Boxer David Tua outlines his political ambition

Last updated 17:44 24/10/2013
David Tua
AWESOME SIGHT: David Tua works out.

Relevant offers


Duncan Garner: Packed to the rafters, an expensive addiction to immigration The year of the door-knock: Duncan Webb's tilt at Christchurch Central Mike O'Donnell: $53m taxpayer investment in Dubai expo worth every penny Cost of November earthquakes estimated at half a billion dollars Labour questions whether Government will get racing legislation passed before election Bringing Jack home: Battle for repatriation almost over Kiwis reassured one year 'pathway to citizenship' in Australia remains How record migration affects traffic, schools, housing and the economy in New Zealand The 9th Floor: Jenny Shipley, New Zealand's first woman Prime Minister Deputy mayor still out of action after stroke

Professional heavyweight boxer David Tua hopes to step out of the ring and into the Beehive. 

Tua told Fairfax Media this afternoon he has been approached by fans to enter the political arena to represent the Pasifika community - and he's agreed. 

"They've approached me and I said, 'Look, it's a big call but it's a simple call because I will only be a voice for you'. I will only stand and run for the things that inspire them," he said.

The 40-year-old said it was important that  Pasifika people in New Zealand had a voice. 

"At the end of the day, it's really about having a voice for those who don't have a voice. I'm thinking about Pacific Nations and those who've had the courage to come to this country. We're strong in numbers and if we stood together, we will survive." 

Tua said the courage people had in him to stand up for their needs was "humbling" and "exciting", but stressed he would not be pushing his own agenda. 

"It's about the people and it will always be about the people, it's very simple. I will run because of them. I will run according to their needs, not mine. At the end of the day I will only be as good as those who surround me."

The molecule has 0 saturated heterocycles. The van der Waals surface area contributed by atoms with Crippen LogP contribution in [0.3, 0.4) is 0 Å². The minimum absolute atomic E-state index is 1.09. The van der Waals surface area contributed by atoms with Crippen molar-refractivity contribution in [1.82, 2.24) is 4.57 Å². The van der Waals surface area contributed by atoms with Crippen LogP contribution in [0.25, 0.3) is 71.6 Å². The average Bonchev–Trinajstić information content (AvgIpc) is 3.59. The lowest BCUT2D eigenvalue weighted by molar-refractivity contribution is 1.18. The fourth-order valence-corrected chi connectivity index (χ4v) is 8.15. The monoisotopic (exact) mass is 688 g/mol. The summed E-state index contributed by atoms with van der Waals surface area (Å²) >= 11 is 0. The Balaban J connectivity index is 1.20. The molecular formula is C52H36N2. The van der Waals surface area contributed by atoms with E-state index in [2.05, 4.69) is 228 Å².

He also hoped that as a long-standing role-model, he would be able to positively influence Pasifika youth.

"It's about the future generations. It's about inspiring, I love that word ... if I can inspire them to vote and if I can inspire them to be more accountable for anything and everything they put their minds, hearts and souls into then the rest will take care of itself." 

Although Tua hasn't set himself a deadline for when he will launch his political party, he said his biggest focus at the moment was his November 16 bout against 36-year-old Belarusian, Alexander Ustinov. 

"I have the appointment on November 16 to deal with first, once that's done I will seriously look into it, timing is everything," he said.

And he believes the time is right for  asifika people to have their own political party because he has that support behind him, unlike previous attempts to do the same. 

"I've been talking to some very good friends of mine that have been involved with politics for years just to see how they feel about it," he said.

Tua is not the first to try a party appealing to the Pasifika, and mainly south Auckland vote. 

Ad Feedback

In 1999, Tau Henare launched the short-lived Mauri Pacific political party, which collapsed after it failed to win seats.

Disgraced MP Taito Phillip Field formed the Pacific Party in 2008 after leaving Labour to became and independent MP. He failed to win support in the election with corruption charges hanging over his head.

Tua is also not the first Pasifika sports star to attempt to enter the political arena either, with former All Blacks Michael Jones and Va'aiga Tuigamala both putting themselves forward to stand for the National Party in 2011 and 2009. Neither were successful.

- Fairfax Media

Special offers
Opinion poll

Should the speed limit be raised to 110kmh on some roads?



Vote Result

Related story: 110kmh limit moves closer

Featured Promotions

Sponsored Content